Instagram adds ways for online video stars to earn money

Instagram adds ways for online video stars to earn money

Musicians Jack and Rai perform for their fans on Instagram Live in Singapore
Musicians Jack and Rai perform for their fans on Instagram Live, after their regular performances in nightspots were cancelled due to the outbreak in coronavirus (COVID-19), at their guitar shop in Singapore on Apr 5, 2020. (Photo: REUTERS/Edgar Su)

SAN FRANCISCO: Facebook's Instagram app on Wednesday (May 27) rolled out new tools enabling people to make money off the videos they post, as it competes for creative talent in an increasingly crowded market for mobile video content.

Instagram, which already facilitates collaborations between businesses and popular users who get paid to promote products on their accounts, will start letting some of those users sell "badges" to their fans while broadcasting live videos.

The app also will introduce ads in IGTV, its video product, with 55 per cent of revenue going to the creators of the videos against which those ads run.

Among the personalities it selected to participate in early tests for those tools are Avani Gregg, Eitan Bernath and Salice Rose, rising stars who built much of their followings on social video phenomenon TikTok, owned by Chinese tech giant ByteDance.

Facebook's core app introduced similar features allowing influencers to capitalize on their loyal fan bases starting in 2018, after the approach was popularized on Alphabet's YouTube, subscription platform Patreon and video game livestreaming service Twitch, which is owned by Amazon.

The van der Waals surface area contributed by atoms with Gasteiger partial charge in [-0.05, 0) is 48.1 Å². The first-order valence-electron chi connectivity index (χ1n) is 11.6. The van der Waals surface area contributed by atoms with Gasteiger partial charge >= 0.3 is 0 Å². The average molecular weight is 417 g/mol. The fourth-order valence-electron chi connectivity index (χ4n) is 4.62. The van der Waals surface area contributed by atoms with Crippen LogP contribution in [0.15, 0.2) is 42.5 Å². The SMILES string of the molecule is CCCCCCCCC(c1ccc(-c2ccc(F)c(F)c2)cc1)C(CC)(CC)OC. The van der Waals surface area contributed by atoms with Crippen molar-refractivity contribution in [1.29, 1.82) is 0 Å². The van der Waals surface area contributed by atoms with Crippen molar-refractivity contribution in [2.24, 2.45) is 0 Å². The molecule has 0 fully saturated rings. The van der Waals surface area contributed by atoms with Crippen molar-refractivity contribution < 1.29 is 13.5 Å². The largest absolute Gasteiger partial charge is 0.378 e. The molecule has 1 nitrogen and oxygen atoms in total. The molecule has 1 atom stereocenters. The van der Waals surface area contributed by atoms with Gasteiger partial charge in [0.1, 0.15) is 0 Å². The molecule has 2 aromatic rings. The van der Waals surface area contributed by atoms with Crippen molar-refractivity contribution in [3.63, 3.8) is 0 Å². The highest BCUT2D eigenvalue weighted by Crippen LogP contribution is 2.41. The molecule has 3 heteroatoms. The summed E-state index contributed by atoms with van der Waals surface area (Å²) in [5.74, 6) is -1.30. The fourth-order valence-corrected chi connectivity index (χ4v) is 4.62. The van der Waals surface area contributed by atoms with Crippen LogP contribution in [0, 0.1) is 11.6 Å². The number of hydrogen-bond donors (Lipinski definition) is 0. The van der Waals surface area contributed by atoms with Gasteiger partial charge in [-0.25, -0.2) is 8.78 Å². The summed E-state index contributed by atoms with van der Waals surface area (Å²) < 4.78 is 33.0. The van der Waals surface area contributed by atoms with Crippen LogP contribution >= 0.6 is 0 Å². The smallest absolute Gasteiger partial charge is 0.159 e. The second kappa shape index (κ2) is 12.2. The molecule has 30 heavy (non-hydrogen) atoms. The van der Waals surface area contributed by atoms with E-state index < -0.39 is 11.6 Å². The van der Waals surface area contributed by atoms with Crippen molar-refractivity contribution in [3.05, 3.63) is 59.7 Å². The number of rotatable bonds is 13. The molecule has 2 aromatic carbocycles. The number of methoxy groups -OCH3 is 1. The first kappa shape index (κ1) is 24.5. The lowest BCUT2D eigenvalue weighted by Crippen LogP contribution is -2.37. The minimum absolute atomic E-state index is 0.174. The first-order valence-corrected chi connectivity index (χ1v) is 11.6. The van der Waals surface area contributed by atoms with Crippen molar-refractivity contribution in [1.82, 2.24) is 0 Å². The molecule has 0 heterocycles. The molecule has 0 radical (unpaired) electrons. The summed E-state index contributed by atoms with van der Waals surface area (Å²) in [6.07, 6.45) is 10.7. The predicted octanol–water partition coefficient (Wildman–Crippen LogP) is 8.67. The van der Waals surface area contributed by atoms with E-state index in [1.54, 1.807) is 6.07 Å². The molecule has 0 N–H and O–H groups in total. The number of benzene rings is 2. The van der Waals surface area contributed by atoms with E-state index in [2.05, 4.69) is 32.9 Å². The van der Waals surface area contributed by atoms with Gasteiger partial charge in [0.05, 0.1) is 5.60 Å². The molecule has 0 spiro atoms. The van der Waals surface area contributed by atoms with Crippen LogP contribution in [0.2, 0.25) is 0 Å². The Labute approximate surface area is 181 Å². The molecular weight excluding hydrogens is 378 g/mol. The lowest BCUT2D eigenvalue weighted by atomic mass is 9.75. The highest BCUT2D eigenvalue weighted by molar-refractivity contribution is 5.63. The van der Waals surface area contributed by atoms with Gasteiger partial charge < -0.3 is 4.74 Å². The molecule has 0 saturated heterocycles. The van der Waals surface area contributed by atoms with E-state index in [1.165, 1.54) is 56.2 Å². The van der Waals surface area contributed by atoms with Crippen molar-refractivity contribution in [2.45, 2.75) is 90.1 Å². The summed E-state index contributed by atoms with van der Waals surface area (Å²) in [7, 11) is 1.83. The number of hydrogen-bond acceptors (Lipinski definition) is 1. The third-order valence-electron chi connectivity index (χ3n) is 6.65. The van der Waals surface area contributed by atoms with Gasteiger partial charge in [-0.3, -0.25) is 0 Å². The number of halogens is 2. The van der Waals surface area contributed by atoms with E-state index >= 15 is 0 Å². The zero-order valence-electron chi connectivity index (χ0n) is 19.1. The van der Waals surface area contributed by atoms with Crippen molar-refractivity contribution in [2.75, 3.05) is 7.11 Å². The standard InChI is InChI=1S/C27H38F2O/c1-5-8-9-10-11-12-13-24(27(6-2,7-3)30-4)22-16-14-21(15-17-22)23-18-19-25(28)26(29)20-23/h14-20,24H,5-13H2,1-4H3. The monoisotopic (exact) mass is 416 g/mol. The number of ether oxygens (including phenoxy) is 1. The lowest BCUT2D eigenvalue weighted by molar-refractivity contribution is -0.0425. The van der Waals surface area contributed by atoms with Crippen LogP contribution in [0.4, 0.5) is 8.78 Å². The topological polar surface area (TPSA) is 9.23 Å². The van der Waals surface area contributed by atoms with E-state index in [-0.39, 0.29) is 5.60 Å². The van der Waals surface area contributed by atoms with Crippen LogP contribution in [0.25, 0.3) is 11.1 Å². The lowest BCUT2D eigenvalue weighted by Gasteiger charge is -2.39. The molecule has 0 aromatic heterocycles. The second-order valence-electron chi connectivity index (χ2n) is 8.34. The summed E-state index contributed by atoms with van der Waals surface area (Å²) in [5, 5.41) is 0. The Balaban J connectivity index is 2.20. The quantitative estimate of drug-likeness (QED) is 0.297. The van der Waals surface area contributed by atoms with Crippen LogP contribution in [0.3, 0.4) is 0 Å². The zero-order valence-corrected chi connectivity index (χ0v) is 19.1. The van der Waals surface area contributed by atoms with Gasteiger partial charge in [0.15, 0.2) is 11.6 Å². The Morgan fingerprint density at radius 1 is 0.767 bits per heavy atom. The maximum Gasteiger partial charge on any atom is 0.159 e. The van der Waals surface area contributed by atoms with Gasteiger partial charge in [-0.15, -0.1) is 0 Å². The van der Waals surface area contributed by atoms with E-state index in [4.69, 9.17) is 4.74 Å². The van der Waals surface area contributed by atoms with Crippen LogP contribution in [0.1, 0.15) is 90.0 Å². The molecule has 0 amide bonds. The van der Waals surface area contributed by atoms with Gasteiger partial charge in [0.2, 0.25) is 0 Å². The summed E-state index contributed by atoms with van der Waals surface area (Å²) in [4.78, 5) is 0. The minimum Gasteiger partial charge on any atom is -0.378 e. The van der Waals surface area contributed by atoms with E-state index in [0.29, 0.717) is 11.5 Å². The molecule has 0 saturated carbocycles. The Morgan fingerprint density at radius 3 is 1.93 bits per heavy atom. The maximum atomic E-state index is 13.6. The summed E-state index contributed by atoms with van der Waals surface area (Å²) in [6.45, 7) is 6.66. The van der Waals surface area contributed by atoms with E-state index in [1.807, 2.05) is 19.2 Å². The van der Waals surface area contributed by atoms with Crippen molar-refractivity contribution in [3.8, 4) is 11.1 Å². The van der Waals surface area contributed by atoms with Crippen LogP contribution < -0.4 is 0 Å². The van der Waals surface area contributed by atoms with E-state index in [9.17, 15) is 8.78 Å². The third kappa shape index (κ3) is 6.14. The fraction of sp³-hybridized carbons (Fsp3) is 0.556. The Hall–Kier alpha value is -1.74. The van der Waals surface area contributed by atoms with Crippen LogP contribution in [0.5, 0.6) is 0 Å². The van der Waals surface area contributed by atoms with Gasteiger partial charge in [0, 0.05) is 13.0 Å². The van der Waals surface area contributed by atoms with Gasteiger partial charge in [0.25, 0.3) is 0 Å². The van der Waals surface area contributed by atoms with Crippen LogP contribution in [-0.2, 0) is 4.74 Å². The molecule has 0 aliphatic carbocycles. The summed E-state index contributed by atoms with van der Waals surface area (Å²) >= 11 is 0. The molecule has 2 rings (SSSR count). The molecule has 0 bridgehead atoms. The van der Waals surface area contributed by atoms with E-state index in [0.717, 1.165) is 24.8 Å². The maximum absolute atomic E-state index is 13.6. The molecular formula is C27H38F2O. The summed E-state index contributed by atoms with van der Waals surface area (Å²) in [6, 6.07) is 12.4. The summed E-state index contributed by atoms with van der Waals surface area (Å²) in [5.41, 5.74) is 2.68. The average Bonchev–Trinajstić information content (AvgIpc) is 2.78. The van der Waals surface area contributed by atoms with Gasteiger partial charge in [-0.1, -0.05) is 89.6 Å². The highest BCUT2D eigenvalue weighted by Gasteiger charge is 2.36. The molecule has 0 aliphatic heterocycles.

Justin Osofsky, Instagram's Chief Operating Officer, said the badges will be sold at three price points - US$0.99, US$1.99 and US$4.99 - starting with several dozen users next month. The company will not take a portion of the sales at the outset.

Instagram was not yet planning to offer subscriptions for exclusive content, said Osofsky.

Nor was it aiming to lure big-name figures to the platform with licensed original content, he said, although it had started covering production costs for a small number of content producers over the past several months.

"We're trying to test out this direct contribution model between people and creators, and then we'll see what makes sense to evolve," said Osofsky.

Source: Reuters/nh